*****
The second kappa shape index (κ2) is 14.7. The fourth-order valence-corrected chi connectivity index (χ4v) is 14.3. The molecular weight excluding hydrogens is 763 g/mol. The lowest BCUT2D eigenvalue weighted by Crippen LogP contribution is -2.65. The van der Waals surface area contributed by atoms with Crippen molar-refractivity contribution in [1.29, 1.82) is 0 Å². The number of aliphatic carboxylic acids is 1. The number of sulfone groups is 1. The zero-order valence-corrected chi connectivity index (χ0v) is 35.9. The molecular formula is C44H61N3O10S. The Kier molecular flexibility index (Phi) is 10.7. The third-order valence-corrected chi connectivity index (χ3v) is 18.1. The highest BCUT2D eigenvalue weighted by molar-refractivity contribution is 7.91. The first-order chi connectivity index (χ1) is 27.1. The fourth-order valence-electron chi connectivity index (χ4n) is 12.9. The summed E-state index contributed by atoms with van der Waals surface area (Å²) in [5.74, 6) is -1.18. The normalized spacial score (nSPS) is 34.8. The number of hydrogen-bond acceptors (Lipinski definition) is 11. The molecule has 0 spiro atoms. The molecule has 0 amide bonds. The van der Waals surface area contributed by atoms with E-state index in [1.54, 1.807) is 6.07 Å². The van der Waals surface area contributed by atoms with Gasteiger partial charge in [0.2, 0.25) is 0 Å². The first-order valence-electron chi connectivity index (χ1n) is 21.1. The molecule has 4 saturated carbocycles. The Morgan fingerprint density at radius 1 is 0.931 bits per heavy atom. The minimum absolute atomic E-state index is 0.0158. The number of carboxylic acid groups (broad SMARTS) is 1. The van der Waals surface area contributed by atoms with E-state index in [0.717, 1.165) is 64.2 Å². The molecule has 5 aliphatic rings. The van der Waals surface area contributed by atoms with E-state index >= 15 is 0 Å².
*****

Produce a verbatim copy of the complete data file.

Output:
The second kappa shape index (κ2) is 14.7. The fourth-order valence-corrected chi connectivity index (χ4v) is 14.3. The molecular weight excluding hydrogens is 763 g/mol. The lowest BCUT2D eigenvalue weighted by Crippen LogP contribution is -2.65. The van der Waals surface area contributed by atoms with Crippen molar-refractivity contribution in [1.29, 1.82) is 0 Å². The number of aliphatic carboxylic acids is 1. The number of sulfone groups is 1. The zero-order valence-corrected chi connectivity index (χ0v) is 35.9. The molecular formula is C44H61N3O10S. The Kier molecular flexibility index (Phi) is 10.7. The third-order valence-corrected chi connectivity index (χ3v) is 18.1. The highest BCUT2D eigenvalue weighted by molar-refractivity contribution is 7.91. The first-order chi connectivity index (χ1) is 27.1. The fourth-order valence-electron chi connectivity index (χ4n) is 12.9. The summed E-state index contributed by atoms with van der Waals surface area (Å²) in [5.74, 6) is -1.18. The normalized spacial score (nSPS) is 34.8. The number of hydrogen-bond acceptors (Lipinski definition) is 11. The molecule has 0 spiro atoms. The molecule has 0 amide bonds. The van der Waals surface area contributed by atoms with E-state index in [1.54, 1.807) is 6.07 Å². The van der Waals surface area contributed by atoms with Gasteiger partial charge in [0.2, 0.25) is 0 Å². The first-order valence-electron chi connectivity index (χ1n) is 21.1. The molecule has 4 saturated carbocycles. The Morgan fingerprint density at radius 1 is 0.931 bits per heavy atom. The minimum absolute atomic E-state index is 0.0158. The number of carboxylic acid groups (broad SMARTS) is 1. The van der Waals surface area contributed by atoms with E-state index in [0.717, 1.165) is 64.2 Å². The molecule has 5 aliphatic rings. The van der Waals surface area contributed by atoms with E-state index >= 15 is 0 Å².